The Riverside County Department of Animal Services (in California) has put forth a proposal to require all full and mix-breed pit bulls to be sterilized as a way to minimize the potential harm these dogs can cause to Riverside residents.
According to The Press Enterprise newspaper, the proposal would “mandate the sterilization of all Pit Bull type dogs. Reducing the fertility of this segment of the dog population is the only effective way to mitigate these negative impacts on the County and its residents.”
According to the proposal, pit bulls and pit bull mixes negatively impact the safety of the pets and people of Riverside, although no specific incidents are cited in the proposal. Furthermore, the proposed ordinance states that pit bulls make up 20% of all impounded dogs, yet have “very low redemption or adoption rates.” In other words, these dogs are taking up valuable real estate that could be used by more “adoptable” dogs.
Why it’s a good thing
Proponents of a move like this don’t just speak about the dangers of pit bulls, but they actually pull at the heartstrings of the more sympathetic.
One common argument in support of this move is that sterilizing pit bulls is far more humane than:
- Keeping a vast number of pit bulls (and pit bull mixes) cooped up in shelters
- Euthanizing these dogs, which often happens due to the overpopulation of pit bulls in shelters
Some proponents even go as far as to say that more dogs should be sterilized. There are far too many dogs to begin with, waiting to be adopted. Pit bull or not – sterilize and spay/neuter!
Of course, proponents of sterilizing pit bulls will also bring to attention the media spotlight on pit bull attacks. If a chicken quacks long enough, we’re going to think it’s a duck. The same can be said about pit bulls. If pit bulls keep being the subject of attacks on other animals and humans, then why shouldn’t we believe they are dangerous? By sterilizing existing pit bulls, down the road our society will be a safer place, without having to instill some sort of genocide.
Why it’s not a good thing
Opponents of a move like this, such as the American Pit Bull Terrier Association, sees this as just another example of the dangers of media bias. In fact, the ASPCA has publicly stated on their website that animal control officers have told them that the media has little interest in dog attacks, unless a pit bull is involved. This purported bias would surely sway our opinions. Propaganda has been doing that for generations. Are pit bulls actually as dangerous as they’re made out to be? Opponents of sterilization would say an emphatic NO.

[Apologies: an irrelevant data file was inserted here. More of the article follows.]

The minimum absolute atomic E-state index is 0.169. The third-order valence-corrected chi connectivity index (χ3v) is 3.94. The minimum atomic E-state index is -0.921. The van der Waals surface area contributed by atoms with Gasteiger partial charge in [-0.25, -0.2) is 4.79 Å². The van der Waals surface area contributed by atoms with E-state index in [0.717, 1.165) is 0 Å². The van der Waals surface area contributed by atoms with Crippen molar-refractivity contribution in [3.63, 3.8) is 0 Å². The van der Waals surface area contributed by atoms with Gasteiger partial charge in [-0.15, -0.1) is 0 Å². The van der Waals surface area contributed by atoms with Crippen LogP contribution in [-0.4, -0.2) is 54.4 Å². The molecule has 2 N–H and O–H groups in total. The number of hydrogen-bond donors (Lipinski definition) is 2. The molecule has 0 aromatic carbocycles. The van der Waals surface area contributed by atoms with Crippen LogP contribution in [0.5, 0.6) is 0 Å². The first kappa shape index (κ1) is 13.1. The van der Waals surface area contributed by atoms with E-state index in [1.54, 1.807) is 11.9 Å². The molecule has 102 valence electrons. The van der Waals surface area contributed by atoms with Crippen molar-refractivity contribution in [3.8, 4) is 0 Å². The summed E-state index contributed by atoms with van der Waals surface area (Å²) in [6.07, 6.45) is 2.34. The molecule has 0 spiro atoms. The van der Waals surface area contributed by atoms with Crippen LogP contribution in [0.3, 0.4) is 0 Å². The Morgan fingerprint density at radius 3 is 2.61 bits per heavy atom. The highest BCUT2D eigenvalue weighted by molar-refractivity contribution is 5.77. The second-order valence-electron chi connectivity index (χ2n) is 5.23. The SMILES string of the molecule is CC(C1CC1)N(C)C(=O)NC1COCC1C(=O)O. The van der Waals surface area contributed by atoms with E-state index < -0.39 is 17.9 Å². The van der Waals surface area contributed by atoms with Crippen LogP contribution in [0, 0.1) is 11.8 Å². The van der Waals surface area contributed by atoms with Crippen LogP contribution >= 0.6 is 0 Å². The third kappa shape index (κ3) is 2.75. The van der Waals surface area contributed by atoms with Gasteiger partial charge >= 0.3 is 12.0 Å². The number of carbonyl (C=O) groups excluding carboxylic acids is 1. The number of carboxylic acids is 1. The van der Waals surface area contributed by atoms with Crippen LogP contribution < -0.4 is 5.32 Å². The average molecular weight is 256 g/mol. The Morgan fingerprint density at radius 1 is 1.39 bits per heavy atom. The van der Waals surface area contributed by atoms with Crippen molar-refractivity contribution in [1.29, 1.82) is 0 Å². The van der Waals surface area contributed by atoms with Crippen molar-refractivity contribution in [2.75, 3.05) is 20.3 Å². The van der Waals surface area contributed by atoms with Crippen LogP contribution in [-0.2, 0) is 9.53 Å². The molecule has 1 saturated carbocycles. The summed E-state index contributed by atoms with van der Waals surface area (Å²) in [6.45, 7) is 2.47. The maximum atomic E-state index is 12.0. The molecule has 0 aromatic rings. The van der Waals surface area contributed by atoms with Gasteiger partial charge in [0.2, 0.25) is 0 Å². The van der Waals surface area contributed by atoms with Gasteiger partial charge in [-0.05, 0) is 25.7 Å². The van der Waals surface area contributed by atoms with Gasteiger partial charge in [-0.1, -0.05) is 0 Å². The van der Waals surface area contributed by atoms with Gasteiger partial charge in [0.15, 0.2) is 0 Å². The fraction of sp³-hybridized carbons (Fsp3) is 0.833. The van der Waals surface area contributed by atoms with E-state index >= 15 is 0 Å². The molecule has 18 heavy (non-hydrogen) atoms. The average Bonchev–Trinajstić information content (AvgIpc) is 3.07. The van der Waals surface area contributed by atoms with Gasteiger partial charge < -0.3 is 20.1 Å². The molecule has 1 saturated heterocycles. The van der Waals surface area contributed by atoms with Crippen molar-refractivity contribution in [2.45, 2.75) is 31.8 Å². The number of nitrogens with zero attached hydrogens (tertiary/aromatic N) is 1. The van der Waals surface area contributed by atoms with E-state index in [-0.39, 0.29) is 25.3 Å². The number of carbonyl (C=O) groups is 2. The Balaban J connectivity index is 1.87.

Of course there’s also the ethics argument. Should we, as humans, be given the power to weed out a breed of dog? There are, of course, arguments in support of both sides. Those who believe we do have that right would cite that we created these breeds to begin with. Dogs have been a human science experiment for centuries. No one batted an eye when one German shepherds, boxers, dalmatians and beagles were created. And besides, there have been times when we’ve ended the existence of a species who were deemed “invasive” to an environment.
The question is, are pit bulls invasive to our environment?
Those against the idea of granting humans such power would argue that a careful examination of dog attacks would show that irresponsible owners are to blame more often than not. Yes, dogs with a checkered past can carry with them a more volatile demeanor, and not everyone has the skills or time to properly rehabilitate such a dog. Pit bulls tend to have harsher pasts than other dogs (because of humans’ decision to turn them into fighters). However leashes, fences, and muzzles are preventative measures that severely cut down the potential of a dog attack, be it from a pit bull or chihuahua.
Let’s replace ‘pit bull’ with another species, shall we? What if Riverside County officials said they’d like to sterilize chipmunks because of the danger and damage these animals could cause to pets and people. What would your response be? If you think that move is okay, but are opposed to pit bull sterilization, ask yourself why. If, however, you’re as opposed to the chipmunk sterilization as you are to pit bull sterilization, then you have a clear picture of where you stand, don’t you?